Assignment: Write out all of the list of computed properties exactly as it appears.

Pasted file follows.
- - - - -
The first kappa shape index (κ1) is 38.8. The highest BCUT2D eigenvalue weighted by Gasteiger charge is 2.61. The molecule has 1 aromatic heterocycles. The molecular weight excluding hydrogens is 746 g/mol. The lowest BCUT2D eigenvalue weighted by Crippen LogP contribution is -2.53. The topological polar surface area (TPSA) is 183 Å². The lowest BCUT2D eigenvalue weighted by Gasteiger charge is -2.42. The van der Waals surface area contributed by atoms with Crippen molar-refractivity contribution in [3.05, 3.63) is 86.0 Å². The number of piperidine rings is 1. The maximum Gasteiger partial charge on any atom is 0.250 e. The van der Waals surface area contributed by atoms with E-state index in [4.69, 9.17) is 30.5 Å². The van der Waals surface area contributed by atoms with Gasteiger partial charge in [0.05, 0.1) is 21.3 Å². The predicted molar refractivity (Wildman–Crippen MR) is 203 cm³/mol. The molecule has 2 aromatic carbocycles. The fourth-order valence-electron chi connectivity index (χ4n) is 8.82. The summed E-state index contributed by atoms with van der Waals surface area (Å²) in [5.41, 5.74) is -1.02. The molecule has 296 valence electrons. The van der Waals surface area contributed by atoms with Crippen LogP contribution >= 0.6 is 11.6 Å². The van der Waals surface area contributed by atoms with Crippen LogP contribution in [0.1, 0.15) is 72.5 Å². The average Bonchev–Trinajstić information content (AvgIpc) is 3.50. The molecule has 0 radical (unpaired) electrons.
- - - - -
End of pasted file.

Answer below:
The first kappa shape index (κ1) is 38.8. The highest BCUT2D eigenvalue weighted by Gasteiger charge is 2.61. The molecule has 1 aromatic heterocycles. The molecular weight excluding hydrogens is 746 g/mol. The lowest BCUT2D eigenvalue weighted by Crippen LogP contribution is -2.53. The topological polar surface area (TPSA) is 183 Å². The lowest BCUT2D eigenvalue weighted by Gasteiger charge is -2.42. The van der Waals surface area contributed by atoms with Crippen molar-refractivity contribution in [3.05, 3.63) is 86.0 Å². The number of piperidine rings is 1. The maximum Gasteiger partial charge on any atom is 0.250 e. The van der Waals surface area contributed by atoms with E-state index in [4.69, 9.17) is 30.5 Å². The van der Waals surface area contributed by atoms with Gasteiger partial charge in [0.05, 0.1) is 21.3 Å². The predicted molar refractivity (Wildman–Crippen MR) is 203 cm³/mol. The molecule has 2 aromatic carbocycles. The fourth-order valence-electron chi connectivity index (χ4n) is 8.82. The summed E-state index contributed by atoms with van der Waals surface area (Å²) in [5.41, 5.74) is -1.02. The molecule has 296 valence electrons. The van der Waals surface area contributed by atoms with Crippen LogP contribution >= 0.6 is 11.6 Å². The van der Waals surface area contributed by atoms with Crippen LogP contribution in [0.1, 0.15) is 72.5 Å². The average Bonchev–Trinajstić information content (AvgIpc) is 3.50. The molecule has 0 radical (unpaired) electrons.